For more information visit stanfords.co.uk

The Screaming Sky by Charles Foster (Little Toller Books)

The Screaming Sky by Charles Foster (Little Toller Books)

5. Thin Places by Kerri ní Dochartaigh (Canongate Books)

Kerri ni Dochartaigh was born in Derry, on the border of the North and South of Ireland, at the very height of the Troubles. She was brought up on a council estate on the wrong side of town. But for her family, and many others, there was no right side. One parent was Catholic, the other was Protestant. In the space of one year they were forced out of two homes and when she was eleven a homemade petrol bomb was thrown through her bedroom window. Terror was in the very fabric of the city, and for families like Kerri's, the ones who fell between the cracks of identity, it seemed there was no escape. In Thin Places, a mixture of memoir, history and nature writing, Kerri explores how nature kept her sane and helped her heal, how violence and poverty are never more than a stone's throw from beauty and hope, and how we are, once again, allowing our borders to become hard, and terror to creep back in. Kerri asks us to reclaim our landscape through language and study, and remember that the land we fight over is much more than lines on a map. It will always be ours but, at the same time, it never really was.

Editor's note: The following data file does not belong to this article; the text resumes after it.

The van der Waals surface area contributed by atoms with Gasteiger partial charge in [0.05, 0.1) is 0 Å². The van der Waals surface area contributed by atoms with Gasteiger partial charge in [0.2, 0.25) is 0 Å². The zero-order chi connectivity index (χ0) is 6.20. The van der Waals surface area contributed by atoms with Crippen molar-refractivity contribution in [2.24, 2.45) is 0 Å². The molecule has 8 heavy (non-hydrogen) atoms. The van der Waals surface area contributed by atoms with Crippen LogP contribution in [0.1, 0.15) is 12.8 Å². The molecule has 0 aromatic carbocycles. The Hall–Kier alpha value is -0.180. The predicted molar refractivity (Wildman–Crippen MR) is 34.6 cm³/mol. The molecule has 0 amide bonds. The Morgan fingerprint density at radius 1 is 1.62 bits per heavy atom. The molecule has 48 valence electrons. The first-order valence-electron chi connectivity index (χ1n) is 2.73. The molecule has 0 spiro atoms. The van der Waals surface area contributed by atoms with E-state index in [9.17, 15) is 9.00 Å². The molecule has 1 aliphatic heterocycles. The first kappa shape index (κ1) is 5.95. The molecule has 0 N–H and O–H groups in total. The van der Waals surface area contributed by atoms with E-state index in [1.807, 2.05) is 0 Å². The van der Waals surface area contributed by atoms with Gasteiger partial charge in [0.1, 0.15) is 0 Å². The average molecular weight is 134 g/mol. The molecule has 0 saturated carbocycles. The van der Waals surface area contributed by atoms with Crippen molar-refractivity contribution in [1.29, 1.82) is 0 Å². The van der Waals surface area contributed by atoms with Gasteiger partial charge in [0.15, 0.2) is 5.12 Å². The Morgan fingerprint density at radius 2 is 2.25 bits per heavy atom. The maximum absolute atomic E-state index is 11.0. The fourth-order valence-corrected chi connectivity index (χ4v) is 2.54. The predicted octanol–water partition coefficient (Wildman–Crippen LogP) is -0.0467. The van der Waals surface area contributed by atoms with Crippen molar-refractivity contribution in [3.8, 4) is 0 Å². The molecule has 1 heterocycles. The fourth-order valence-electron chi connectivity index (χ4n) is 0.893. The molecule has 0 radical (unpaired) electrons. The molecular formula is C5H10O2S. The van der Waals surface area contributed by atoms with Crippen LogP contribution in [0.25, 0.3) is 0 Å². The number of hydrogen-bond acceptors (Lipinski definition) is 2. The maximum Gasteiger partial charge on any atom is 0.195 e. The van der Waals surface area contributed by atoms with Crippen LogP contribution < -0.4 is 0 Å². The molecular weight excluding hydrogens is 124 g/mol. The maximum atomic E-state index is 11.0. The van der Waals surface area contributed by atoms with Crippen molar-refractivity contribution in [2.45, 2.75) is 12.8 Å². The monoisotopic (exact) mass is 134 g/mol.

For more information visit stanfords.co.uk

Thin Places by Kerri ní Dochartaigh (Canongate Books)

Thin Places by Kerri ní Dochartaigh (Canongate Books)

6. I Belong Here by Anita Sethi (Bloomsbury Plc)

Anita Sethi was on a journey through Northern England when she became the victim of a race-hate crime. After the event Anita experienced panic attacks and anxiety. A crushing sense of claustrophobia made her long for wide open spaces, to breathe deeply in the great outdoors. She was intent on not letting her experience stop her travelling freely and without fear. The Pennines – known as 'the backbone of Britain' runs through the north and also strongly connects north with south, east with west - it's a place of borderlands and limestone, of rivers and 'scars', of fells and forces. The Pennines called to Anita with a magnetic force. Anita's journey through the natural landscapes of the North is one of reclamation, a way of saying that this is her land too. Anita transforms her personal experience into one of universal resonance, offering a call to action, to keep walking onwards. Every footstep taken is an act of persistence. Every word written against the rising tide of hate speech, such as this book, is an act of resistance.